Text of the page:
From The Side of the Road… Mr. Bluegrass Manners tells the truth

Mr. Bluegrass Manners has taken time away from his book tour promoting his new bestseller, Jam Session Offenses, Real and Simulated – Navigating bluegrass etiquette in the age of AI, to take the latest burning bluegrass questions from readers. 

As related before, Mr. Bluegrass Manners is too polite to use social media himself, so all questions were handled through my Facebook page, and he chose which ones to answer. He asked me to respectfully thank all who sent in questions, even those there wasn’t space to get to.

Dear Mr. Bluegrass Manners,

Does the Three Second Rule apply to a dropped pick? And what about a pick that falls into the guitar?

— Pick-less in Ohio

Dear Pick-less,

Well I would say the Three Second Rule does not apply in this case, since that rule is generally used to determine if items of food can be safely eaten off the floor, or, if not safely, at least eaten with a minimum of embarrassment. Eating picks is frowned on by most people in the medical and nutritional fields. Even though the Blue Chip is considered to be the richest in micronutrients among popular pick brands (the result of a very unusual research project at the University of Tennessee), it’s still not advisable to actually eat one. One Omaha man was even hospitalized for downing a TPR-50 on a jam session dare (he was paid $100 for the feat, but needed abdominal surgery, which later required a massive GoFundMe campaign).

As for picks falling into a guitar, if this takes place on stage during a performance, the accepted amount of time to try to extract it is 20 seconds. After that, it needs to be accompanied by some kind of entertaining dance routine while doing it. Even then, this should go on for 60 seconds, tops.

Just on a side note, the so-called Three Second Rule has no scientific basis and should only be applied when dining alone. In other words, pick up that dropped grilled cheese sandwich when absolutely no one is looking, and never speak of it or post a video of the incident to TikTok.

Dear Mr. Bluegrass Manners,

What is the proper response to someone who says, “loved your set!,” as you pass them getting on stage while you are exiting, when you’re pretty sure they were in the green room eating all the best cookies the whole time?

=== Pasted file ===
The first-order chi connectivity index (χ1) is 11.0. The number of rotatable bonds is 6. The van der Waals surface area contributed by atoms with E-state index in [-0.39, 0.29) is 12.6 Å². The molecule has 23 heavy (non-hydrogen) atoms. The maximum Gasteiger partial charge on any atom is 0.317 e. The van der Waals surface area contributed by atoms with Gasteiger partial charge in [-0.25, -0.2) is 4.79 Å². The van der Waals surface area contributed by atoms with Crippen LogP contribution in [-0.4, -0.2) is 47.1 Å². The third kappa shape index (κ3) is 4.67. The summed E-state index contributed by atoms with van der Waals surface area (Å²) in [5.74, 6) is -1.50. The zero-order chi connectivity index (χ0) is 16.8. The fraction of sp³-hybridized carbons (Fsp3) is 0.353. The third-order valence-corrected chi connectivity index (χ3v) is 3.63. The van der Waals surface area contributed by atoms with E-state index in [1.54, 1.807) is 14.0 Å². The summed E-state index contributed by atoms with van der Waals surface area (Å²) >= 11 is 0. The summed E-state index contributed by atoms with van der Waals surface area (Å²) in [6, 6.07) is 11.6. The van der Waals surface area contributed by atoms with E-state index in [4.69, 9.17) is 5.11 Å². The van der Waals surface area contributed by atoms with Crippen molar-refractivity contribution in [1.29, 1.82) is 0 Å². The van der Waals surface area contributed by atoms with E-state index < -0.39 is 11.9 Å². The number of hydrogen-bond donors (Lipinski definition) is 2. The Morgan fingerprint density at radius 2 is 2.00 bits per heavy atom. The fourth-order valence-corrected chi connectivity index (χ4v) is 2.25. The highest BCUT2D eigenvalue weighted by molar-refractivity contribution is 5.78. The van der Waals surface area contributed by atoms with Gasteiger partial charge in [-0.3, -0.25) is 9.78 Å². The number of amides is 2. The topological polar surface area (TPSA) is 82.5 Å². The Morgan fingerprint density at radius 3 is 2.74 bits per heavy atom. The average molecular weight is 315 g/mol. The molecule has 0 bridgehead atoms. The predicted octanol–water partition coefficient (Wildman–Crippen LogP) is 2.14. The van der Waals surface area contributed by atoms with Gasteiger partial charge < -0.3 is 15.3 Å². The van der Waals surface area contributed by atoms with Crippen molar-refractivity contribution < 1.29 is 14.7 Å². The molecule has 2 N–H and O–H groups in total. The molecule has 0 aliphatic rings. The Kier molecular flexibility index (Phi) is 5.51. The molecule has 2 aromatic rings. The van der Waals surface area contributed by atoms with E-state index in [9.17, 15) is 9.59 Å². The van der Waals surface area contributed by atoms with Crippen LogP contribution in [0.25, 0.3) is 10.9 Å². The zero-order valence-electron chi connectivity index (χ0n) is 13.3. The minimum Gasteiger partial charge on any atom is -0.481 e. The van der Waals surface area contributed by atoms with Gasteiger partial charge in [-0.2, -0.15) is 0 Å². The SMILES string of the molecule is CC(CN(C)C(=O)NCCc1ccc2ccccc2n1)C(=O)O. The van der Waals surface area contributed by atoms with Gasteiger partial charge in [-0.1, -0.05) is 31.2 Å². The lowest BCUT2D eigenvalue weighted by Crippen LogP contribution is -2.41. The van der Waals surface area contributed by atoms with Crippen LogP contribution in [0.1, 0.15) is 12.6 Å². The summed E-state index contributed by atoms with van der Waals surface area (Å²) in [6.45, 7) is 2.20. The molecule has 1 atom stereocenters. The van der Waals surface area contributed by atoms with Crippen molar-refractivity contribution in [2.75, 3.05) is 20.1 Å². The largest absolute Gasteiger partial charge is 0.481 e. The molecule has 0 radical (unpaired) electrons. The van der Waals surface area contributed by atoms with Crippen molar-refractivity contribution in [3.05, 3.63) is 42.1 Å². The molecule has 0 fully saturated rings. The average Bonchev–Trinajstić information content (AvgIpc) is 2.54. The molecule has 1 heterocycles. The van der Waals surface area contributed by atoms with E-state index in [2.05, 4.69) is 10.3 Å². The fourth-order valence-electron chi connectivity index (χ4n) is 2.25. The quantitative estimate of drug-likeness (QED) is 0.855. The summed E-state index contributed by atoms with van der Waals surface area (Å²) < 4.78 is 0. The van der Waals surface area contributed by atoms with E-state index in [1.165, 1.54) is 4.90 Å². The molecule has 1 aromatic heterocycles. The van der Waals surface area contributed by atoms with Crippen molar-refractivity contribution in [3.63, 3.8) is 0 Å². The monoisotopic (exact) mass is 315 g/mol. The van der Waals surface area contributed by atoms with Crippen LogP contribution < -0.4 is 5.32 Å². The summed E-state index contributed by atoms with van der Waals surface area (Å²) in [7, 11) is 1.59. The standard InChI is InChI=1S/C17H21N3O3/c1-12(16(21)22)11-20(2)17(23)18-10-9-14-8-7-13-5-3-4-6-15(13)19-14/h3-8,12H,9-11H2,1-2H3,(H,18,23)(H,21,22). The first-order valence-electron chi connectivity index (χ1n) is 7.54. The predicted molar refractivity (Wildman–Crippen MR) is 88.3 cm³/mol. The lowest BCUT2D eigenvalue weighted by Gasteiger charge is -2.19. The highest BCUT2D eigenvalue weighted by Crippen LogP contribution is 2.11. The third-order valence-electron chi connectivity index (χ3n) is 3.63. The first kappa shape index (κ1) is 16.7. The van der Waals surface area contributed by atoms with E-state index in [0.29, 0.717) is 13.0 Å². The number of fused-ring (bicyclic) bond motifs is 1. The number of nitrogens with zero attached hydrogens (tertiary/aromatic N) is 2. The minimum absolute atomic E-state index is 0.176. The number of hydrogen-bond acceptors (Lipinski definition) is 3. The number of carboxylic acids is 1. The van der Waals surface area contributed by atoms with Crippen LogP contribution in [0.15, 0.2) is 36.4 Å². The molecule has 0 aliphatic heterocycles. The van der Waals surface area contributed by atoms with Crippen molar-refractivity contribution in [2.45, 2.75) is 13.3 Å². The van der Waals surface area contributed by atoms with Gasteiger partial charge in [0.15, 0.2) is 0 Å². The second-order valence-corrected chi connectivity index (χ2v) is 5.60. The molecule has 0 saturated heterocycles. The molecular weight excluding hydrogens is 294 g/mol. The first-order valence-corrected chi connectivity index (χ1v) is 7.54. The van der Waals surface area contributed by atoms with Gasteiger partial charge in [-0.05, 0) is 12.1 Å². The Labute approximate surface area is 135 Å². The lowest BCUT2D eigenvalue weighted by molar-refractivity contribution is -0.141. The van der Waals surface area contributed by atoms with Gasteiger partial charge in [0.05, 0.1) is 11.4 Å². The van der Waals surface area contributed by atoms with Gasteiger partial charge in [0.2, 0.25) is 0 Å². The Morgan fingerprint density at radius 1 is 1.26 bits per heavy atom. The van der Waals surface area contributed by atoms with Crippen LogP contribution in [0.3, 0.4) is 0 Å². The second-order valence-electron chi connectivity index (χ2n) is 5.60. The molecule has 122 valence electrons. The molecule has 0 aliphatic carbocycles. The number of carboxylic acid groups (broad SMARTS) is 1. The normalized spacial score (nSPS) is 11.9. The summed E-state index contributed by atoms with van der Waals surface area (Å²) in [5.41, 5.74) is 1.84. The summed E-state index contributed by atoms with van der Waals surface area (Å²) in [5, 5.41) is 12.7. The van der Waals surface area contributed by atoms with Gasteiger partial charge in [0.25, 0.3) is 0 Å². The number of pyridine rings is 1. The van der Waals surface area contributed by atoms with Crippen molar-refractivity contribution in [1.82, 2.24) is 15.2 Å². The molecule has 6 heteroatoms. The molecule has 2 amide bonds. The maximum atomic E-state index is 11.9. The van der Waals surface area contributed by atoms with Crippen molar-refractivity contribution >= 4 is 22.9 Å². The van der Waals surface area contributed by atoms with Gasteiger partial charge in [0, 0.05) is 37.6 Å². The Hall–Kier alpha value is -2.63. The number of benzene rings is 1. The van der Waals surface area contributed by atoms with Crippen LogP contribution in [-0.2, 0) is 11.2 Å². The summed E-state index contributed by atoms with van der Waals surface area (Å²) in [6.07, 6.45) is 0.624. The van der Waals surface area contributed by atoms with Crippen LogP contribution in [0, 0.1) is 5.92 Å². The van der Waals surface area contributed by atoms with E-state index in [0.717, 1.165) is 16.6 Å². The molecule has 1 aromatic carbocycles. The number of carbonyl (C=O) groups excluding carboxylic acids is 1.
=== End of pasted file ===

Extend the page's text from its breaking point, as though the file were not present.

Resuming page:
— Buttered Up in Kalamazoo County

Dear Buttered,

This is a question that deals with a fairly common form of insincerity among artists and musicians. It’s pretty harmless for the most part, except for the scarfing of the good cookies, but it still requires some form of response, which can feel a little awkward. Really, the most polite approach is to match insincerity with insincerity. This is also easy, fortunately, and just involves saying something like, “Thanks! Have a good show.” If you feel like engaging in some insincere one-upmanship, you can add, “Your new album is great!,” even if you’ve never heard it and aren’t even sure this artist has released anything in three years. If you don’t feel like going the dishonest route, though, just stick with the simple thanks. Remember that the hollow compliment of your show is motivated at least in part by a desire to be friendly and respectful, even if the truly respectful thing would have been to listen to at least part of one of your songs. The artist in question could always have just said nothing or even given you a glare that says, “You just ran five minutes over. Get off our stage!” Try not to use the moment as an occasion to challenge this person or expose the truth. “Ha! I doubt you even heard two notes of our show, you phony cookie hog!,” is the kind of reply that will just lead to bad relations between performers, unnecessarily. 

Dear Mr. Bluegrass Manners,

How many years can a sound crew use their multi-colored windsocks before cleaning them?

— Grossed Out in Nashville

Dear Grossed Out,

Sometimes one look at these road-worn windsocks makes the term “eat the microphone” pretty nauseating. I think the answer depends on some climate and travel environment factors, though. In a hot and humid place (like 90% of outdoor summer bluegrass events) there’s the danger of your colorful lime green windsock developing mold, sometimes within a week or two. A southwestern event can perhaps get away with a longer stretch between cleanings, though then you also have the issue of accumulated dust. That’s still less scary to sing a heartfelt Good Woman’s Love into than a microphone that appears to be growing a blueish fuzz.

Another factor is how these windsocks are transported from one show to another. Are they put in some sort of sealed travel case with the microphones? Or perhaps some special microphone windsock velvet bag with a golden drawstring? They could last months under those circumstances. On the other hand, if they’re just randomly thrown in a crate with a bunch of mic stands, or worse, just left to roll around in the dirty cab of the sound engineer’s truck, along with some empty Wendy’s boxes and the sound company’s Schnauzer mascot who might be sleeping on one of them, then a cleaning between every show would be called for (and we know that isn’t likely to be happening). 

Thanks for your questions.